|Would you like to see
your kids on the Family
Pages? If so, click on the
sun and e-mail them.
|Octisalate is an organic compound
used as an ingredient in sunscreens
and cosmetics to absorb UVB
(ultraviolet) rays from the sun. It is an
ester formed by the condensation of
a salicylic acid with 2-ethylhexanol. It
is a colorless oily liquid with a slight
floral odor. This ingredient found in
sunscreens is considered Stage
Two on the Feingold Program.
|The chlorine-based products used in most
swimming pools can cause reactions in some
Feingold members. Although the indoor pools
are generally the worst offenders since the
chlorine gasses are trapped inside the
building, some people have trouble with
outdoor pools as well. There are chlorine-free
options; check with your pool supply dealer for
the various devices and products available.
Some people avoid chlorine by having salt
water pools. One member suggests you first
wet your skin in a shower so less chlorinated
water is absorbed. Another member, who used
to be a lifeguard, suggests making sure that
the pH of the pool is properly adjusted. When
the pH is correct, much less chlorine comes
out of the water to be inhaled.
|FIRST DAY OF
|NEED PROOF THAT VINEGAR IS A
Just look at the weeds (left picture) growing along a pea-
stone path in my herb garden, moments before I sprayed
them with cheap, undiluted, store-brand white vinegar.
I’d say those weeds(right picture) are deader than dead. And
that’s why I use vinegar on the gravel paths, brick walk-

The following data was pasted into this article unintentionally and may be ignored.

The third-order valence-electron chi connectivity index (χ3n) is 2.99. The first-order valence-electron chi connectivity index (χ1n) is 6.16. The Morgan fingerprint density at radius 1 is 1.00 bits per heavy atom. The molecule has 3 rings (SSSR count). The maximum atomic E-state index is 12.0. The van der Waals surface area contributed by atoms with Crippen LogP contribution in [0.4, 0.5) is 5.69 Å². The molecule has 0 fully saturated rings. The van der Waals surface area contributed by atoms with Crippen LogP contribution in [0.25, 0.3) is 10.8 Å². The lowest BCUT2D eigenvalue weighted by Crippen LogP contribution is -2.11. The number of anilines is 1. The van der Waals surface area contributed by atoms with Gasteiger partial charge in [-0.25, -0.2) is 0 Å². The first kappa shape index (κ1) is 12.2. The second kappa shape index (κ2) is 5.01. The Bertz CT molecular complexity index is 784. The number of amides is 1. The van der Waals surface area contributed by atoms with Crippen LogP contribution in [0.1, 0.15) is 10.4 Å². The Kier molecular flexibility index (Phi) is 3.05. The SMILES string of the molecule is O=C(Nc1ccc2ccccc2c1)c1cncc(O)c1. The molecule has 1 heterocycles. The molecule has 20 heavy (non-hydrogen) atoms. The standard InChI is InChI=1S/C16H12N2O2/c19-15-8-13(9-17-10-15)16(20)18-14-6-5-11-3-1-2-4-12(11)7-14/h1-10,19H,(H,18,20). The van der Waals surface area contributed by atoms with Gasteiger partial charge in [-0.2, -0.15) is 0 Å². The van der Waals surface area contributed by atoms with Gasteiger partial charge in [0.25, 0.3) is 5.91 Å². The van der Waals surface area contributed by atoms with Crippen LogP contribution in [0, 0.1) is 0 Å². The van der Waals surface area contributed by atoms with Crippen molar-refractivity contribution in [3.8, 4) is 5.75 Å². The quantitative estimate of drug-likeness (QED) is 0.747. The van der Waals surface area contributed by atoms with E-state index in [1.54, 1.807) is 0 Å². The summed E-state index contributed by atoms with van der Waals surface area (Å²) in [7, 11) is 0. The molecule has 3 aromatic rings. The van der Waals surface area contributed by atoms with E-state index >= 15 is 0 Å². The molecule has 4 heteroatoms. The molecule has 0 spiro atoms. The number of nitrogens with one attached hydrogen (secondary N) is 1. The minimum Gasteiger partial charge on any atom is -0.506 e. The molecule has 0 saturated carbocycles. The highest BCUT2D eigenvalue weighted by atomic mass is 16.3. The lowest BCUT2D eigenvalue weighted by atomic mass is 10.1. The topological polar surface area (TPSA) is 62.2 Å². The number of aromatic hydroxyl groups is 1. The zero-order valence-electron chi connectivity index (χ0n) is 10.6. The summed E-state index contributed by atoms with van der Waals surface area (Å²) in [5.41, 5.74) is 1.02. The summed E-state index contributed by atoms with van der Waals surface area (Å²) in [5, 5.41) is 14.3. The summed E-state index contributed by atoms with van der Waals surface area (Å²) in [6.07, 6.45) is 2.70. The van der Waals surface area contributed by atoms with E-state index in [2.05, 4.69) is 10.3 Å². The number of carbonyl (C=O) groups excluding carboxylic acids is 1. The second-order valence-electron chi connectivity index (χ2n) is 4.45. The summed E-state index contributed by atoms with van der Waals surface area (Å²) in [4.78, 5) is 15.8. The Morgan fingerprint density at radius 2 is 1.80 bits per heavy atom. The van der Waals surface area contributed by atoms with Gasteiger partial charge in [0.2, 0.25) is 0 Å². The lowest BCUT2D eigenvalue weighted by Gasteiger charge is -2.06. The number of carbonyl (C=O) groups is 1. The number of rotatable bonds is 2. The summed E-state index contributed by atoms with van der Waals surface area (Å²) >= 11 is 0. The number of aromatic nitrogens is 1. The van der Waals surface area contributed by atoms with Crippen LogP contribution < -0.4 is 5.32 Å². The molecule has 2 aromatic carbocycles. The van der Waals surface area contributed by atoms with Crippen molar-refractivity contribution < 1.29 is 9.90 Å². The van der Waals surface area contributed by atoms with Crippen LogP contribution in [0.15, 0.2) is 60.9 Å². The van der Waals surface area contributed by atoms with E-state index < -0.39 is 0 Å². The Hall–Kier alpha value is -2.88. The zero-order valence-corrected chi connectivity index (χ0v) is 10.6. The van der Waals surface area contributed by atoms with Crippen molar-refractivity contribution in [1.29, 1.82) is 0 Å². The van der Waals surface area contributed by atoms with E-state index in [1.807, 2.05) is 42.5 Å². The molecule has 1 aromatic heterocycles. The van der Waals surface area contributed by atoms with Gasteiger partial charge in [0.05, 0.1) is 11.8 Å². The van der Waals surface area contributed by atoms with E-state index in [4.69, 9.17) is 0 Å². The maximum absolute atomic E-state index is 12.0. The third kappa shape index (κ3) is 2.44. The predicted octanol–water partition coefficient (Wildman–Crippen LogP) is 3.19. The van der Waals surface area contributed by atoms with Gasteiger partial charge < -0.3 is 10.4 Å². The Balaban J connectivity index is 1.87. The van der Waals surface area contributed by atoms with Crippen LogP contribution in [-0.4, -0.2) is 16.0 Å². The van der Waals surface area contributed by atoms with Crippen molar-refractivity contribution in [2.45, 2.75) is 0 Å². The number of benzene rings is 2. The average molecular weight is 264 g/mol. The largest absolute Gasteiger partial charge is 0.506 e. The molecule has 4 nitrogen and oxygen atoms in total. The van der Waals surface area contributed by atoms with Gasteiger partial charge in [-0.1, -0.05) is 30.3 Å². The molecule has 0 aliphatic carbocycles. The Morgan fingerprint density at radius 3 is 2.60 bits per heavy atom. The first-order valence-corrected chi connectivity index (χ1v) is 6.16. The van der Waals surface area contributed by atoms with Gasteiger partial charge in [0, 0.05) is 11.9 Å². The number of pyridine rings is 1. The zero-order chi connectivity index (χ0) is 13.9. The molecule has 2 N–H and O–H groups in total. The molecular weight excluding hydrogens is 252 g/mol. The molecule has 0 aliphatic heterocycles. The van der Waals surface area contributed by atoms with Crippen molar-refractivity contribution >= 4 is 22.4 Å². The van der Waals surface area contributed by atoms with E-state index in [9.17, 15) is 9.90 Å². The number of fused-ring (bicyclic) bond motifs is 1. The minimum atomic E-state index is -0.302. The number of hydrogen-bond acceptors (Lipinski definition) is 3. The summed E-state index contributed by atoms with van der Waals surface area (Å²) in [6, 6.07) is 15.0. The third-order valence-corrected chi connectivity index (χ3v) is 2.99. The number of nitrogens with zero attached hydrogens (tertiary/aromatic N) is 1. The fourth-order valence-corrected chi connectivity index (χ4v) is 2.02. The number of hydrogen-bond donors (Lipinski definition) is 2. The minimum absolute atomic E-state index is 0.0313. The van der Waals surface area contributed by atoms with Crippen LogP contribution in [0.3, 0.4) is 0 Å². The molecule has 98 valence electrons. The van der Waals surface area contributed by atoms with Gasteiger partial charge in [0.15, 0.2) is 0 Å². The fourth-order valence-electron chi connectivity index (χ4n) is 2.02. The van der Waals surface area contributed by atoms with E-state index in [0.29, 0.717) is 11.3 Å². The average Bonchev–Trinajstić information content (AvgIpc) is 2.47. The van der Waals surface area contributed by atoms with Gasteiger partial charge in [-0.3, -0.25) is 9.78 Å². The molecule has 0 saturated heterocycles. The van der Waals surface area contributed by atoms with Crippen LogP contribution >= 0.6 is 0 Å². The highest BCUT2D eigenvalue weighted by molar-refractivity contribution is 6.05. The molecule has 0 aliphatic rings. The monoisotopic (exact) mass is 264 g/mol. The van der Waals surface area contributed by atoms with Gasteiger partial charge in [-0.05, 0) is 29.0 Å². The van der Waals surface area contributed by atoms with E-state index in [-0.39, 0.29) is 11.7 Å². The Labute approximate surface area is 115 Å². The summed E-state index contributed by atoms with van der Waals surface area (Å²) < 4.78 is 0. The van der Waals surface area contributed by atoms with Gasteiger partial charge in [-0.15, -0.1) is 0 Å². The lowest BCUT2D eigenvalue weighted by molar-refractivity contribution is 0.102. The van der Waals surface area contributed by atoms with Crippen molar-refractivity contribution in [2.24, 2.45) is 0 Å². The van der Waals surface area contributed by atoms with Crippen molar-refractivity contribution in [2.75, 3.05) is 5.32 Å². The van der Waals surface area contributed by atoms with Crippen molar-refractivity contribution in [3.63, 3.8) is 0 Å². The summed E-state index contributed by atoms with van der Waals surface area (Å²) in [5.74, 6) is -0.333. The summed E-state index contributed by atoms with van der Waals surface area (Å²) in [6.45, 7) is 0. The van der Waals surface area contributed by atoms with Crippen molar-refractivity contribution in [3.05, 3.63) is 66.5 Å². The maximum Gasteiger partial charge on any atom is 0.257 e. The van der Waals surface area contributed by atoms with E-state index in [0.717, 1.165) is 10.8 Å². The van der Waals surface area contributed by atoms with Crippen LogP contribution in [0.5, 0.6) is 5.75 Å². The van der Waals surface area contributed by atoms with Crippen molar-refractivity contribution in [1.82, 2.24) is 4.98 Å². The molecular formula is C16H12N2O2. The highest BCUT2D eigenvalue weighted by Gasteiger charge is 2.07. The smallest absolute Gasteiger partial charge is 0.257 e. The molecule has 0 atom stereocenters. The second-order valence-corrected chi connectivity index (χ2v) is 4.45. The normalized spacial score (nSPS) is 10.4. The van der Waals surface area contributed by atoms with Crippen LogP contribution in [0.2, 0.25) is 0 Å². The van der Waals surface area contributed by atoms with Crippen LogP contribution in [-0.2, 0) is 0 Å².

ways, and blue-stone patio here at A Garden for the House.
For me it has proven an effective, eco-friendly answer to
And speaking of Roundup, this year Monsanto, the product’s
manufacturer, agreed with the New York Attorney General’s
office to discontinue their use of the terms “biodegradable”
and “environmentally friendly” in ads promoting Roundup.
Why? Because these terms were bald-faced lies. Roundup
is neither biodegradable nor environmentally friendly.
The next time you want to murder your weeds, why douse
them with something that will remain in the soil for who
knows how long? Maybe you should reach for vinegar
instead. Vinegar is cheap. It’s easy to use. I keep gallons of it
in my garden shed.
How to apply: You can use a watering can, a spray bottle or a
pump-sprayer to apply vinegar. I use a pump-sprayer,
because it is more efficient. Be sure to rinse your sprayer
after use, or metal parts (if any) can corrode.
Make your application on a warm, sunny, calm (not windy)
day. Vinegar is not selective; it can potentially harm plants
you wish to keep, should you accidentally spray them. As I
said earlier, I use vinegar on walkways, where grass and
ornamental plants are not an issue.
Will vinegar kill every weed in every garden? That I can not
say. I only know that it has kept my pathways free of
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By: Kevin Lee Jacobs